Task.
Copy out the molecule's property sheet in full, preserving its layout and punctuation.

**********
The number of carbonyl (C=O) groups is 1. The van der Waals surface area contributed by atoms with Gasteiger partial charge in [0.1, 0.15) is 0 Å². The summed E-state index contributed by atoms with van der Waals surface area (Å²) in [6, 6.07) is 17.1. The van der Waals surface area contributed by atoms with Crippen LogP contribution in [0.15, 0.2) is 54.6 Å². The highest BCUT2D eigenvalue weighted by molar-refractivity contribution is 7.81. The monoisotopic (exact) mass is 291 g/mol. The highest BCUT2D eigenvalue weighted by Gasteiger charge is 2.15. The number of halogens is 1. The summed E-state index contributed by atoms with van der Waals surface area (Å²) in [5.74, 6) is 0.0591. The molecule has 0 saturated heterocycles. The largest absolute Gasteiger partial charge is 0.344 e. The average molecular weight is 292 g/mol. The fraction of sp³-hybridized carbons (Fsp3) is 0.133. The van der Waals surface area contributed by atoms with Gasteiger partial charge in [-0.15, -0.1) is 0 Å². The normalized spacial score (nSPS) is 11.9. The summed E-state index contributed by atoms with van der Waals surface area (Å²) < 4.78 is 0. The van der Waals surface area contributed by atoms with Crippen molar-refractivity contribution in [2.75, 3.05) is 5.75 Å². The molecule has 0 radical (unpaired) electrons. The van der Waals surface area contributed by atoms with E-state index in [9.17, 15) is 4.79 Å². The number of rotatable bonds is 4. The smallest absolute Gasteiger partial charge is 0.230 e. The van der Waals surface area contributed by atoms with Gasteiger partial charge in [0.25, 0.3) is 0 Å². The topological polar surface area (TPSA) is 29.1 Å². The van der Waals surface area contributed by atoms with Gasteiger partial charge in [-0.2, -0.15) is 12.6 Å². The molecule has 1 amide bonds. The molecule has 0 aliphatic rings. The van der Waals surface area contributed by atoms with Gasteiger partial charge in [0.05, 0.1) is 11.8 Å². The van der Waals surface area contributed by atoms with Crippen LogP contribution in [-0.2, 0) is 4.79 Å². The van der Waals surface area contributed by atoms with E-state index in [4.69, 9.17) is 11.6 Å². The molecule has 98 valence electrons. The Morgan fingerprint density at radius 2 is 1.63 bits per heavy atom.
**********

The number of carbonyl (C=O) groups is 1. The van der Waals surface area contributed by atoms with Gasteiger partial charge in [0.1, 0.15) is 0 Å². The summed E-state index contributed by atoms with van der Waals surface area (Å²) in [6, 6.07) is 17.1. The van der Waals surface area contributed by atoms with Crippen LogP contribution in [0.15, 0.2) is 54.6 Å². The highest BCUT2D eigenvalue weighted by molar-refractivity contribution is 7.81. The monoisotopic (exact) mass is 291 g/mol. The highest BCUT2D eigenvalue weighted by Gasteiger charge is 2.15. The number of halogens is 1. The summed E-state index contributed by atoms with van der Waals surface area (Å²) in [5.74, 6) is 0.0591. The molecule has 0 saturated heterocycles. The largest absolute Gasteiger partial charge is 0.344 e. The average molecular weight is 292 g/mol. The fraction of sp³-hybridized carbons (Fsp3) is 0.133. The van der Waals surface area contributed by atoms with Gasteiger partial charge in [-0.15, -0.1) is 0 Å². The normalized spacial score (nSPS) is 11.9. The summed E-state index contributed by atoms with van der Waals surface area (Å²) < 4.78 is 0. The van der Waals surface area contributed by atoms with Crippen molar-refractivity contribution in [2.75, 3.05) is 5.75 Å². The molecule has 0 radical (unpaired) electrons. The van der Waals surface area contributed by atoms with E-state index in [9.17, 15) is 4.79 Å². The number of rotatable bonds is 4. The smallest absolute Gasteiger partial charge is 0.230 e. The van der Waals surface area contributed by atoms with Gasteiger partial charge in [0.25, 0.3) is 0 Å². The topological polar surface area (TPSA) is 29.1 Å². The van der Waals surface area contributed by atoms with Gasteiger partial charge in [-0.2, -0.15) is 12.6 Å². The molecule has 1 amide bonds. The molecule has 0 aliphatic rings. The van der Waals surface area contributed by atoms with Gasteiger partial charge in [0.05, 0.1) is 11.8 Å². The van der Waals surface area contributed by atoms with Crippen LogP contribution in [-0.2, 0) is 4.79 Å². The van der Waals surface area contributed by atoms with E-state index in [4.69, 9.17) is 11.6 Å². The molecule has 98 valence electrons. The Morgan fingerprint density at radius 2 is 1.63 bits per heavy atom.